The take-home message? More of the good stuff, please.
The scent of scepticism
Business owners everywhere: the public wants you.
Companies are viewed as fitting agents of social change, with 37% of us citing them as appropriate sponsors of ads focused on goods/services that have a positive impact on people and the planet. 36% see them as ideal benefactors of ads that promote bringing people together around important cultural events and messages.
On the one hand, it seems that good deeds pay off: more than half of UK adults hold brands that attempt to effect positive social change through advertising in higher esteem.
Within AP8, brands such as Always and Dove received off-the-cuff mentions by members of the public for their positive, socially impactful ad campaigns.
The issue? Many feel that businesses are simply jumping on the conscientious bandwagon, with a measly 10% of people strongly agreeing that ads shedding light on social and cultural issues come from a genuine place.
Practice what you preach
Brands’ advertising campaigns need to do more than pay mere lip service to a good cause. Appear like you’re simply masquerading in altruistic garb and customers will see it as a cynical ruse to boost the bottom line. Authentic social-minded advertising will seamlessly intertwine with a brand’s overall mission, identity, and ethos – in other words, it will echo the values your business already lives and breathes.
Likewise, as AP8 notes, there’s a call for the ad industry itself to re-examine how it operates, owning its responsibility for issues such as intrusive, excessive targeting and dodgy data usage.
Businesses have a real opportunity to effect positive change; in fact, a third of UK adults acknowledge the role brand advertising has played in pushing them to implement positive change in their life or those of others. But to create advertising underwritten by messages the public deems genuine, the sentiment needs to come from a genuine place.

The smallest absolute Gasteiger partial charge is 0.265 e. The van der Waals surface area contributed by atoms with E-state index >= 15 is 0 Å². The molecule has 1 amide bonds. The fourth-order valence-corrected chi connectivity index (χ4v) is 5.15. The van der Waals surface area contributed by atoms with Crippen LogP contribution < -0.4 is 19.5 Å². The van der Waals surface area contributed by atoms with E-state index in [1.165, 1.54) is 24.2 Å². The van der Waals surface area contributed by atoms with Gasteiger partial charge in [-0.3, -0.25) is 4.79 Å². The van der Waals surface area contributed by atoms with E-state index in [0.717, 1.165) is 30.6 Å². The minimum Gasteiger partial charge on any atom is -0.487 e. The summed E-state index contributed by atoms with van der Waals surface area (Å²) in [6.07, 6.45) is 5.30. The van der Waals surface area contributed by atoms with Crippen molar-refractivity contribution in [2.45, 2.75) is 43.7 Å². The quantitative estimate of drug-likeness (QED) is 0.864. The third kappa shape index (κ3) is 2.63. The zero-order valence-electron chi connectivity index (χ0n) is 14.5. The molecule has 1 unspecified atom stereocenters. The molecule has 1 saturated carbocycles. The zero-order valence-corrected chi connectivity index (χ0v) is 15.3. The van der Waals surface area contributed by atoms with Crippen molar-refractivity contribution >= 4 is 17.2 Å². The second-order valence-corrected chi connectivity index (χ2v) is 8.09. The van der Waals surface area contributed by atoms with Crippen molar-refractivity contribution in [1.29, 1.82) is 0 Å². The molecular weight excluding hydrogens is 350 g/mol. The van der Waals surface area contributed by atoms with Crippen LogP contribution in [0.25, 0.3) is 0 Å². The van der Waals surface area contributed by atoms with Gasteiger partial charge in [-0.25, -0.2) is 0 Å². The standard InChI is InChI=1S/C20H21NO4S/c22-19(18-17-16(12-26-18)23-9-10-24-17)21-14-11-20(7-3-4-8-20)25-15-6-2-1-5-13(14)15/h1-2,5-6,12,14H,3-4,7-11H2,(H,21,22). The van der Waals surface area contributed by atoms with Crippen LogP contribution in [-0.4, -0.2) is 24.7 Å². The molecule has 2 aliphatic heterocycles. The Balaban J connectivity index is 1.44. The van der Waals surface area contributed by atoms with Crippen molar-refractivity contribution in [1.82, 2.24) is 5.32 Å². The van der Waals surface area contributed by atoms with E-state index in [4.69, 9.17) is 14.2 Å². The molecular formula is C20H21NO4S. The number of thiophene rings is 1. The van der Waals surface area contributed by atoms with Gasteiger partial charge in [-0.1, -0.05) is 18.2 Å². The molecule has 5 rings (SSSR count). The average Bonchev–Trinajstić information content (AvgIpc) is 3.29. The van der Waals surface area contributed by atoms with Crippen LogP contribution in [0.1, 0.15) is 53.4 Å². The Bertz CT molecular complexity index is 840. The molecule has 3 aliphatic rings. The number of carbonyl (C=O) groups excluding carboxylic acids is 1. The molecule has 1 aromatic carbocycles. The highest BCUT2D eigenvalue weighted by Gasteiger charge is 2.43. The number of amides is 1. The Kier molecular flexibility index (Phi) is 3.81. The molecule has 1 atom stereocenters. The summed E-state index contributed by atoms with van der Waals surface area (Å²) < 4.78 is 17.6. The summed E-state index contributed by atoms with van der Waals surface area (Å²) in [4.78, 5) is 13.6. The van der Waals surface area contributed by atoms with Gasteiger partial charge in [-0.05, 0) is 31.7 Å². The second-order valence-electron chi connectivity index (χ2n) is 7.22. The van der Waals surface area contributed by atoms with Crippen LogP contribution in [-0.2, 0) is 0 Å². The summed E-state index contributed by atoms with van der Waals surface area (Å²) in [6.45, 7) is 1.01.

To find a cause that naturally aligns with your brand, think deeply about what your purpose is – what are you trying to help people with? If you’re an architect helping people create their dream homes, promoting a cause that supports those struggling with homelessness could be a good fit.
The search for a sincere cause
Here at Resolution, we’re all about building a sustainable future – this is our cause.
We’re committed to minimising our carbon footprint, so 100% of our electricity comes from renewable sources, and 100% of our heating is powered by local wood.
We only work with socially conscious companies, and we believe strongly in giving back to our community, helping to create a vibrant, thriving business ecosystem. We frequently lend our time and support to initiatives that aid the local economy.
Sure, all of the above makes us look good, but it feels good too because it’s in aid of a cause we care about. It’s genuine. Win-win.
Get in touch, and we’ll help you find your cause, too.
If you want to find out more about the Resolution ethos, listen to our MD share his thoughts on authenticity in marketing here.